Author:
• Tuesday, August 26th, 2008

Have you ever been outdoors at night in the dark, and noticed that if you look directly at a small light in the distance it disappears? Then if you look at it with your peripheral vision it returns. (Look a little to one side of it.) Try it out…it’s an interesting facet to discover about your eyesight. It occurs because of the nature of the cone and rod cells in your retina. Like other aspects of your eyesight, night vision can also improve and we will discuss some of the ways you can do this in this article.

Cone cells are those that see in good light, and they give us our colour and detail vision. When the light drops below a certain level they stop working. This is when the vision from the rod cells dominates. These cells cover the outer areas of the retina and so contribute the most to our peripheral vision. In the in-between areas, cones and rods are mixed.

Retina

In the central area of the retina directly behind the pupil, the cones hold an exclusive zone called the fovea centralis. Here they create the circle of sharp images that is what we actually give our attention to when looking at things. This clear circle moves around with our gaze/attention. Because the fovea lacks rod cells, in dark conditions we lose that central area of our vision and must rely on the more peripheral and greyscale low light vision given by the rods.

To improve your night vision, consider doing some or all of the following:

Reduce or eliminate the use of sunglasses.
Sunglasses reduce your light tolerance and prevent the stimulation the retinal cells normally receive from sunlight. This reduces the eyes’ ability to respond to low light situations. Sunglasses change natural light into artificial light.
In sunny conditions wear a hat, and use Sunning to increase your light tolerance.

Feed your Night Vision. Vitamin A is the main ingredient in the chemical process of the eye that allows low light vision to occur. It provides the source material for the formation of rhodopsin, the retinal pigment also known as ‘visual purple’. A moderate but steady amount of Vitamin A in the diet is best to refuel this cellular process. Vitamin A can be toxic in overdose so the best source is natural foods. If in doubt, consult your doctor about the recommended doses for you.

Dr. Garry Kappel (O.D.), a specialist in vision therapy, craniosacral therapy and nutrition, described the benefits obtained from the use of a number of well-known “botanicals”, including Bilberry. “Fighter pilots during World War 2 reported improved visual acuity following consumption of bilberries before undertaking night missions. The active constituents of this herb have been shown to accelerate the regeneration of the chemical required in the eye for light and dark adaptation. It also has important anti-oxidant properties. Bilberry has been used to relieve eyestrain associated with computer glare, fluorescent lighting and sustained close visual work.”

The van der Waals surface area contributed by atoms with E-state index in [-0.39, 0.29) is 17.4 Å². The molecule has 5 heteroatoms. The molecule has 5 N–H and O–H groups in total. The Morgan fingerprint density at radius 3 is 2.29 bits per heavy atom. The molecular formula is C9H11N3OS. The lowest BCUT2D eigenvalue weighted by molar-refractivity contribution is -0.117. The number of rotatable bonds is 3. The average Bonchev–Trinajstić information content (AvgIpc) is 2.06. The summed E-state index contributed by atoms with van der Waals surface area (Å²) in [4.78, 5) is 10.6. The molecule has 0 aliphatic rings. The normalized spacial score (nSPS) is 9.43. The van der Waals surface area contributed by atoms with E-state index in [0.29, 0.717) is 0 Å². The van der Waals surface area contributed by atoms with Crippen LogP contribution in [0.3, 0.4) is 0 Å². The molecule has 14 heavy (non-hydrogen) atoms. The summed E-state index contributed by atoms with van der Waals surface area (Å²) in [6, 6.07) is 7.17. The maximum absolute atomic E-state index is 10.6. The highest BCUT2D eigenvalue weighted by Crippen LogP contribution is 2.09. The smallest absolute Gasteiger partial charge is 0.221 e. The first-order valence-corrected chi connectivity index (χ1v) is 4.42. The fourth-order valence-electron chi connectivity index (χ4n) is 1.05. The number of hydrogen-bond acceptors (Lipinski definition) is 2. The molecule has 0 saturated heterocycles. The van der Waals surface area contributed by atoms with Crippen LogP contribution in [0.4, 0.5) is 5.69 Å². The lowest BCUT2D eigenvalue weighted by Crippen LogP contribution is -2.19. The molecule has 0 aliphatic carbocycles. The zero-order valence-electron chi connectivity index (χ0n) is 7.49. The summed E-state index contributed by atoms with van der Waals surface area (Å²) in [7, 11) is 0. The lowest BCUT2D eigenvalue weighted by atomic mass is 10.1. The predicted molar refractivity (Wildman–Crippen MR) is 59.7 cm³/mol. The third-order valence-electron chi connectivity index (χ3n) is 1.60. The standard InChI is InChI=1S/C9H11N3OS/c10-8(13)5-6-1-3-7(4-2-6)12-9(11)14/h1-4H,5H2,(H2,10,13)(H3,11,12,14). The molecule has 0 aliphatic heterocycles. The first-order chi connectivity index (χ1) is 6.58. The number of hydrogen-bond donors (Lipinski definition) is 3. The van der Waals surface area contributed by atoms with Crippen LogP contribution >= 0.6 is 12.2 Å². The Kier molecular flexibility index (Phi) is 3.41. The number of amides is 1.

Natural Sources of Vitamin A. The body can manufacture its own vitamin A if given sufficient quantities of the precursor Carotene, found in carrot juice, green leafy vegetables, orange and yellow fruits and vegetables. Another form of Vitamin A is found in foods such as liver, butter and eggs. It also comes as a supplemental vitamin from sources such as fish oils.

Practice the Sunning Activity.
Sunning stimulates the retinal cells, increases light tolerance and enhances the visual system’s ability to utilize and adapt to a variety of light levels. It’s also helpful for mood lifting and general wellbeing.
Always practice Sunning with the eyes closed, preferably in early morning or late afternoon. Sun for moderate periods according to your tolerance and never sunburn your skin.
The basic activity is to close your eyes and turn your face to the sun. With your Magic Nose Pencil trace around the disk of the sun, breathing deeply and allowing your body to relax. Start with just a couple of minutes and increase moderately as above.

Visualize darkness while Palming.
Relax, stimulate and inform the brain and eyes with Palming – using images of rich, warm, velvety blackness. See how many black or dark things you can imagine. Breathe deeply and let your body and mind relax. Deliberately explore the rich darkness behind your palms and closed eyes to increase your ability to see in low light.

You can follow any responses to this entry through the RSS 2.0 feed. You can leave a response, or trackback from your own site.
Leave a Reply